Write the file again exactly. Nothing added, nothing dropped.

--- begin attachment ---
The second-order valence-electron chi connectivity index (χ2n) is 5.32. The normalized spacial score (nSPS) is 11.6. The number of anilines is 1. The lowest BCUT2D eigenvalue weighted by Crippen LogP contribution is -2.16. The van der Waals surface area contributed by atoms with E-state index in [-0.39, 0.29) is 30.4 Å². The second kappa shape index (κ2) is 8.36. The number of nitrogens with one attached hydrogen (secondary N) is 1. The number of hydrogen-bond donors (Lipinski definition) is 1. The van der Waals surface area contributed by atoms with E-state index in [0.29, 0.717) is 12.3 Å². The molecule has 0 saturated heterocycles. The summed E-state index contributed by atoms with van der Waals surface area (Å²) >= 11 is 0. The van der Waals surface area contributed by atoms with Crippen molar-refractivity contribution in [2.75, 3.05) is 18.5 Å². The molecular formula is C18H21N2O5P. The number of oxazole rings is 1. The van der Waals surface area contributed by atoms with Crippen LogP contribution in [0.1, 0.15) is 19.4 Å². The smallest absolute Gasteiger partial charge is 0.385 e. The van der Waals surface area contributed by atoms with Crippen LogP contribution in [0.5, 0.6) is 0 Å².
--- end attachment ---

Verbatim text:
The second-order valence-electron chi connectivity index (χ2n) is 5.32. The normalized spacial score (nSPS) is 11.6. The number of anilines is 1. The lowest BCUT2D eigenvalue weighted by Crippen LogP contribution is -2.16. The van der Waals surface area contributed by atoms with E-state index in [-0.39, 0.29) is 30.4 Å². The second kappa shape index (κ2) is 8.36. The number of nitrogens with one attached hydrogen (secondary N) is 1. The number of hydrogen-bond donors (Lipinski definition) is 1. The van der Waals surface area contributed by atoms with E-state index in [0.29, 0.717) is 12.3 Å². The molecule has 0 saturated heterocycles. The summed E-state index contributed by atoms with van der Waals surface area (Å²) >= 11 is 0. The van der Waals surface area contributed by atoms with Crippen molar-refractivity contribution in [2.75, 3.05) is 18.5 Å². The molecular formula is C18H21N2O5P. The number of oxazole rings is 1. The van der Waals surface area contributed by atoms with Crippen LogP contribution in [0.1, 0.15) is 19.4 Å². The smallest absolute Gasteiger partial charge is 0.385 e. The van der Waals surface area contributed by atoms with Crippen LogP contribution in [0.5, 0.6) is 0 Å².